sustainable design

27 Apr 2006 - 3:33pm
8 years ago
6 replies
444 reads
Eugene Chen
2004

Here's a concrete problem that bugs the hell out of me:
- You print out an email and the second sheet of paper contains only a
signature
- Worse, you print out an email thinking the top part is important, but it
comes with 10 pages of reply quotations
- (On the other hand, what if the original quotation was exactly what you
wanted?)
- You print out a web page and the last sheet contains mostly footers and
ads

What do we need here? better print preview, more printing options (yuck),
embedding notions of printability into documents, better printer hardware
integration/control?

Eugene Chen | User Experience Design, Strategy, and Usability
main 415 282 7456 | mobile 415 336 1783 | fax 240 282 7452
web http://www.eugenechendesign.com

Comments

27 Apr 2006 - 4:33pm
Vassili Bykov
2005

Eugene Chen wrote:

> What do we need here? better print preview, more printing options (yuck),
> embedding notions of printability into documents, better printer hardware
> integration/control?

Or not having to print out emails and web pages?

When we print out an electronic document (and I don't mean a 40-page PDF
article, but rather a "primarily" electronic document such as an email
or a web page), apparently it's because the hard copy affords something
that the "soft original" doesn't. What is that? Could our software
environment be improved to provide it--or our workflow changed to not
require it?

--Vassili

27 Apr 2006 - 11:04pm
cfmdesigns
2004

"Eugene Chen" <eugene at amanda.com> writes:

>Here's a concrete problem that bugs the hell out of me:
>- You print out an email and the second sheet of paper contains only a
>signature
>- Worse, you print out an email thinking the top part is important, but it
>comes with 10 pages of reply quotations
>- (On the other hand, what if the original quotation was exactly what you
>wanted?)
>- You print out a web page and the last sheet contains mostly footers and
>ads
>
>What do we need here? better print preview, more printing options (yuck),
>embedding notions of printability into documents, better printer hardware
>integration/control?

While there could be software solutions, such as ways of marking
contents as "this is the part to print", the big answer sounds like
we need to *use* print preview. (Or improve it if it isn't giving us
accuracy.) Knowing that stuff I print often has junk I don't need
like that, I (usually) use the preview tools on Mac OS X to be sure
of what I want, and then print page range. I sometimes hack out
unneeded content to make sure I get what I want on the right page.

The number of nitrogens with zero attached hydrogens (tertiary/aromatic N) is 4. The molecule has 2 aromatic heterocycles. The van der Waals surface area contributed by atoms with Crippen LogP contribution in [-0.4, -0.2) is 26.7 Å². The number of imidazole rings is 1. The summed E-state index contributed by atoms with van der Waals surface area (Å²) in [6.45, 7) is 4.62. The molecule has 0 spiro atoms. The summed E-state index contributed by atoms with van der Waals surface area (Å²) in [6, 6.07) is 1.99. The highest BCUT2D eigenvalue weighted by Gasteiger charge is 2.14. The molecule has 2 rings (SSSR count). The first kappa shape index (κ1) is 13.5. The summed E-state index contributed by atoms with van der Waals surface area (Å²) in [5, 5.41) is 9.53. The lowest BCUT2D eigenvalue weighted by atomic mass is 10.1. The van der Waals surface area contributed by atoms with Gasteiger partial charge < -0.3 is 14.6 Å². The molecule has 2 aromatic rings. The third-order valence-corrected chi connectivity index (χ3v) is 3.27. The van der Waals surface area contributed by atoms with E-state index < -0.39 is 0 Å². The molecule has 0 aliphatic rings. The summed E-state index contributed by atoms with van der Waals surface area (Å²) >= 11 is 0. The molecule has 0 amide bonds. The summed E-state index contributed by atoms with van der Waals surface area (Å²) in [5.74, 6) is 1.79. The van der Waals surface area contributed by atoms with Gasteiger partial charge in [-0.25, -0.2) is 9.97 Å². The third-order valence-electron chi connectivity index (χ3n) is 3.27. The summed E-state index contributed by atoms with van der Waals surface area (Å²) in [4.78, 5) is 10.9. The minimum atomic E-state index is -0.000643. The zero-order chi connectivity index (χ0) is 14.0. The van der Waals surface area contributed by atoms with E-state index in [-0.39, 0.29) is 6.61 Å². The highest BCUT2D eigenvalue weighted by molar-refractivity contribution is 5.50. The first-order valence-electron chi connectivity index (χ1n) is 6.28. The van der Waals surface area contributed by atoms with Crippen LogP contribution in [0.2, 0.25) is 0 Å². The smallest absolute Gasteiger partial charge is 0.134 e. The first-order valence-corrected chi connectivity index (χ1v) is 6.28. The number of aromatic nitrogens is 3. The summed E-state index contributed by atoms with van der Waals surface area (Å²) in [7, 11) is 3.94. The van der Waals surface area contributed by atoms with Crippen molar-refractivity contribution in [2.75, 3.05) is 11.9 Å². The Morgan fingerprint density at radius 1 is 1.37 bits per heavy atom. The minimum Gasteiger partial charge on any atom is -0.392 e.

The best answer is simply communication; in this case, us the users
"listening" to what the software is willing to tell us.

Vassili Bykov <vbykov at cincom.com> writes:

>When we print out an electronic document (and I don't mean a 40-page PDF
>article, but rather a "primarily" electronic document such as an email
>or a web page), apparently it's because the hard copy affords something
>that the "soft original" doesn't. What is that? Could our software
>environment be improved to provide it--or our workflow changed to not
>require it?

It's always worth analyzing what we print and why.

For myself, I do print out some e-mails, but only specific ones.
Most often, those are for when I travel: the page of travel info that
I keep for myself, and the e-mail confirms for plane, hotel, event
registration, etc. Part of that is intentional duplication: I
usually only use the main travel info page, but the other stuff is
there in case I transcribed stuff wrong or incompletely. Mostly it's
efficiency, though: I *could* dig out, unsleep, and search the laptop
while in line juggling two suitcases and a carryon, but a piece of
paper is way easier.

I'll also print web maps (but not the sometimes useless "directions")
if I know I need to drive somewhere in the city I'm going to and
won't otherwise have easy access to map or electronic tools.
--

----- ----- ----- ----- ----- ----- ----- ----- ----- ----- -----
Jim Drew Seattle, WA cfmdesigns at earthlink.net
http://home.earthlink.net/~rubberize/Weblog/index.html (Update: 4/1)
(Subject: What Were They Thinking: DVD Clearinghouse)

9 May 2006 - 7:24am
Patrick G
2006

I've been following this thread with interest and finally had a spare
moment to kick in my two cents. This thread parallels some thinking I
have been doing about Bruce Sterling's Shaping Things and the potential
of ubiquitous computing to enable sustainable production processes:

http://www.gneumatic.net/2006/05/01/review-of-bruce-sterlings-shaping-
things/

Sterling writes that, "without sustainability, information is
top-heavy, energy-hungry and heading for a crash; while sustainability
is impractical without precise, comprehensive information about flows
of energy and materials… [Ubicomp] have the capacity to change the
human relationship to time and material processes by making those
processes blatant and archiveable" (43).

What Sterling envisions (along with Greenfield, et. al.), is the point
in the not-too-distant future when the price of passive RFID tags drops
below five cents apiece and it suddenly becomes more economical to tag
every manufactured object than not. Eventually, we could find ourselves
in a position where the human-created physical environment is
exhaustively represented by a stream of bits - the physical world as an
'instantiation' of information.

The role of Design is twofold in a world where the map of information
has overtaken the terrain of the real. First, it is up to Designers to
create the systems that will manage all the possible relationships and
transactions between the informational micro-histories generated by